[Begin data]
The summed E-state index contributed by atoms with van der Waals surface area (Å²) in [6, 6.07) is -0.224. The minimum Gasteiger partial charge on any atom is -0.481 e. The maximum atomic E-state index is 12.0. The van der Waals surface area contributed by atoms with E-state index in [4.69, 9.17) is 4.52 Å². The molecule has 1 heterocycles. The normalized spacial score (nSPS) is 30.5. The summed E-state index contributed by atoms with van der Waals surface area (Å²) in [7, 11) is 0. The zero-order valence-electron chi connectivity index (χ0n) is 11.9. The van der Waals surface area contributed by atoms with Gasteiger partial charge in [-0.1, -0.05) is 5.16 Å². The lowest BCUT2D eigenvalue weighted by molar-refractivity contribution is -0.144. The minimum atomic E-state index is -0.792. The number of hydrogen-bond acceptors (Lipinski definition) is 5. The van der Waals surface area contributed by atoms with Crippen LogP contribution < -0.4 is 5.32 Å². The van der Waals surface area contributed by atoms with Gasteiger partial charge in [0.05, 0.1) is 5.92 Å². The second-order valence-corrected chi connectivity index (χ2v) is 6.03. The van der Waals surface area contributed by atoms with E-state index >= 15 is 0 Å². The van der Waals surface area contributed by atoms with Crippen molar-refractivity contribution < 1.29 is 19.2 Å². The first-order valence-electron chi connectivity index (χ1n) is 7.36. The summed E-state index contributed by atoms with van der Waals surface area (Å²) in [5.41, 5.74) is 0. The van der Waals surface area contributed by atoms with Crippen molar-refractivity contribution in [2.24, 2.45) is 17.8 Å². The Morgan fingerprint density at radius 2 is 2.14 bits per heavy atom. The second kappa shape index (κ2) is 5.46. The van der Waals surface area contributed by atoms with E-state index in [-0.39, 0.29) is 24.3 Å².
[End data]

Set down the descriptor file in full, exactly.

The summed E-state index contributed by atoms with van der Waals surface area (Å²) in [6, 6.07) is -0.224. The minimum Gasteiger partial charge on any atom is -0.481 e. The maximum atomic E-state index is 12.0. The van der Waals surface area contributed by atoms with E-state index in [4.69, 9.17) is 4.52 Å². The molecule has 1 heterocycles. The normalized spacial score (nSPS) is 30.5. The summed E-state index contributed by atoms with van der Waals surface area (Å²) in [7, 11) is 0. The zero-order valence-electron chi connectivity index (χ0n) is 11.9. The van der Waals surface area contributed by atoms with Gasteiger partial charge in [-0.1, -0.05) is 5.16 Å². The lowest BCUT2D eigenvalue weighted by molar-refractivity contribution is -0.144. The minimum atomic E-state index is -0.792. The number of hydrogen-bond acceptors (Lipinski definition) is 5. The van der Waals surface area contributed by atoms with Crippen LogP contribution < -0.4 is 5.32 Å². The van der Waals surface area contributed by atoms with Gasteiger partial charge in [0.05, 0.1) is 5.92 Å². The second-order valence-corrected chi connectivity index (χ2v) is 6.03. The van der Waals surface area contributed by atoms with E-state index >= 15 is 0 Å². The van der Waals surface area contributed by atoms with Crippen molar-refractivity contribution < 1.29 is 19.2 Å². The first-order valence-electron chi connectivity index (χ1n) is 7.36. The summed E-state index contributed by atoms with van der Waals surface area (Å²) in [5.41, 5.74) is 0. The van der Waals surface area contributed by atoms with Crippen molar-refractivity contribution in [2.24, 2.45) is 17.8 Å². The Morgan fingerprint density at radius 2 is 2.14 bits per heavy atom. The second kappa shape index (κ2) is 5.46. The van der Waals surface area contributed by atoms with E-state index in [-0.39, 0.29) is 24.3 Å².